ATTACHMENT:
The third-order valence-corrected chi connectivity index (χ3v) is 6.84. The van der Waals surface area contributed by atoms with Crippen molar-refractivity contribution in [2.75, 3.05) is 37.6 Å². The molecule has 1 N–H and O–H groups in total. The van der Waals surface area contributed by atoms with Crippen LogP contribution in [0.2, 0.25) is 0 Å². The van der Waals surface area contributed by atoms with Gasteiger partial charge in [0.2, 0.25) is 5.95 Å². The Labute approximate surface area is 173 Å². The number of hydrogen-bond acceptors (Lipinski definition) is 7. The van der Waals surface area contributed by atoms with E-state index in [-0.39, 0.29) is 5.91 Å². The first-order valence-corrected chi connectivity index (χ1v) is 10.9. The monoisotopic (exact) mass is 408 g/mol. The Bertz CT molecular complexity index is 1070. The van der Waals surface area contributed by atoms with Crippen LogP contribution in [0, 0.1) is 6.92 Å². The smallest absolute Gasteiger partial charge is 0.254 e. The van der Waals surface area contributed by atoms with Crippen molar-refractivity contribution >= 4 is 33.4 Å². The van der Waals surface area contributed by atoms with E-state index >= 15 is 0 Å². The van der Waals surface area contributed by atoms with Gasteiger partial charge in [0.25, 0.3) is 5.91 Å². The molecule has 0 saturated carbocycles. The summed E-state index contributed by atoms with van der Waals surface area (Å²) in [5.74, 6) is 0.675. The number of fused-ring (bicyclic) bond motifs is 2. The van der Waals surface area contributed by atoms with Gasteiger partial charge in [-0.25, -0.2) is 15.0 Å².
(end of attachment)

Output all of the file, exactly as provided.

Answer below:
The third-order valence-corrected chi connectivity index (χ3v) is 6.84. The van der Waals surface area contributed by atoms with Crippen molar-refractivity contribution in [2.75, 3.05) is 37.6 Å². The molecule has 1 N–H and O–H groups in total. The van der Waals surface area contributed by atoms with Crippen LogP contribution in [0.2, 0.25) is 0 Å². The van der Waals surface area contributed by atoms with Gasteiger partial charge in [0.2, 0.25) is 5.95 Å². The Labute approximate surface area is 173 Å². The number of hydrogen-bond acceptors (Lipinski definition) is 7. The van der Waals surface area contributed by atoms with E-state index in [-0.39, 0.29) is 5.91 Å². The first-order valence-corrected chi connectivity index (χ1v) is 10.9. The monoisotopic (exact) mass is 408 g/mol. The Bertz CT molecular complexity index is 1070. The van der Waals surface area contributed by atoms with Crippen LogP contribution in [0, 0.1) is 6.92 Å². The smallest absolute Gasteiger partial charge is 0.254 e. The van der Waals surface area contributed by atoms with Crippen molar-refractivity contribution >= 4 is 33.4 Å². The van der Waals surface area contributed by atoms with E-state index >= 15 is 0 Å². The van der Waals surface area contributed by atoms with Gasteiger partial charge in [0.25, 0.3) is 5.91 Å². The molecule has 0 saturated carbocycles. The summed E-state index contributed by atoms with van der Waals surface area (Å²) in [5.74, 6) is 0.675. The number of fused-ring (bicyclic) bond motifs is 2. The van der Waals surface area contributed by atoms with Gasteiger partial charge in [-0.25, -0.2) is 15.0 Å².